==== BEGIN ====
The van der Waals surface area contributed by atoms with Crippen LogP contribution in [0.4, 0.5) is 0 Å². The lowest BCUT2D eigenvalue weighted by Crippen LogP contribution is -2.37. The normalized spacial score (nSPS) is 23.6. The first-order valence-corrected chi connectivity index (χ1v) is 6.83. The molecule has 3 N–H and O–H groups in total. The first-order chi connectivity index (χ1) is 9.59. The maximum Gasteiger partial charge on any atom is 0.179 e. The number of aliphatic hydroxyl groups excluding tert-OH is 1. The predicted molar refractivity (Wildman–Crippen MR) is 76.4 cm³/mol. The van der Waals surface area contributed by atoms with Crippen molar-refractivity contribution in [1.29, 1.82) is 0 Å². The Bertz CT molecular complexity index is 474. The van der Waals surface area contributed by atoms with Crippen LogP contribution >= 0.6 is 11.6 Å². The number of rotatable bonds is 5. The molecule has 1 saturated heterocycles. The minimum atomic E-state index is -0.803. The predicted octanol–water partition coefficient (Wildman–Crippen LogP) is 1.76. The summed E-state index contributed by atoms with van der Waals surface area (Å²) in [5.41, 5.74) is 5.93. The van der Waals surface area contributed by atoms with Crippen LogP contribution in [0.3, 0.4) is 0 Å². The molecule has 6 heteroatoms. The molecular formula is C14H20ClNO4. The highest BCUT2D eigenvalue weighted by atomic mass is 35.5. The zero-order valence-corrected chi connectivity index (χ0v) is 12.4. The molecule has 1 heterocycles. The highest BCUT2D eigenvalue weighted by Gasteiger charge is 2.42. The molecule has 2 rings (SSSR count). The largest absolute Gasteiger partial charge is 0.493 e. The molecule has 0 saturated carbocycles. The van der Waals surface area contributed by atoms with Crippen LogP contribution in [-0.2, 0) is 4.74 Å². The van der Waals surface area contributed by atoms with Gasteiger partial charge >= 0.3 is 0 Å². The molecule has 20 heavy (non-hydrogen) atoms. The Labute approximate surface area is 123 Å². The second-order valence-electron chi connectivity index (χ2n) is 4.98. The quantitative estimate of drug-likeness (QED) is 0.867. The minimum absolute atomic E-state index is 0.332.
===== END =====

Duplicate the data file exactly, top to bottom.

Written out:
The van der Waals surface area contributed by atoms with Crippen LogP contribution in [0.4, 0.5) is 0 Å². The lowest BCUT2D eigenvalue weighted by Crippen LogP contribution is -2.37. The normalized spacial score (nSPS) is 23.6. The first-order valence-corrected chi connectivity index (χ1v) is 6.83. The molecule has 3 N–H and O–H groups in total. The first-order chi connectivity index (χ1) is 9.59. The maximum Gasteiger partial charge on any atom is 0.179 e. The number of aliphatic hydroxyl groups excluding tert-OH is 1. The predicted molar refractivity (Wildman–Crippen MR) is 76.4 cm³/mol. The van der Waals surface area contributed by atoms with Crippen molar-refractivity contribution in [1.29, 1.82) is 0 Å². The Bertz CT molecular complexity index is 474. The van der Waals surface area contributed by atoms with Crippen LogP contribution >= 0.6 is 11.6 Å². The number of rotatable bonds is 5. The molecule has 1 saturated heterocycles. The minimum atomic E-state index is -0.803. The predicted octanol–water partition coefficient (Wildman–Crippen LogP) is 1.76. The summed E-state index contributed by atoms with van der Waals surface area (Å²) in [5.41, 5.74) is 5.93. The van der Waals surface area contributed by atoms with Crippen LogP contribution in [0.3, 0.4) is 0 Å². The molecule has 6 heteroatoms. The molecular formula is C14H20ClNO4. The highest BCUT2D eigenvalue weighted by atomic mass is 35.5. The zero-order valence-corrected chi connectivity index (χ0v) is 12.4. The molecule has 1 heterocycles. The highest BCUT2D eigenvalue weighted by Gasteiger charge is 2.42. The molecule has 2 rings (SSSR count). The largest absolute Gasteiger partial charge is 0.493 e. The molecule has 0 saturated carbocycles. The van der Waals surface area contributed by atoms with Crippen LogP contribution in [-0.2, 0) is 4.74 Å². The van der Waals surface area contributed by atoms with Gasteiger partial charge >= 0.3 is 0 Å². The molecule has 20 heavy (non-hydrogen) atoms. The Labute approximate surface area is 123 Å². The second-order valence-electron chi connectivity index (χ2n) is 4.98. The quantitative estimate of drug-likeness (QED) is 0.867. The minimum absolute atomic E-state index is 0.332.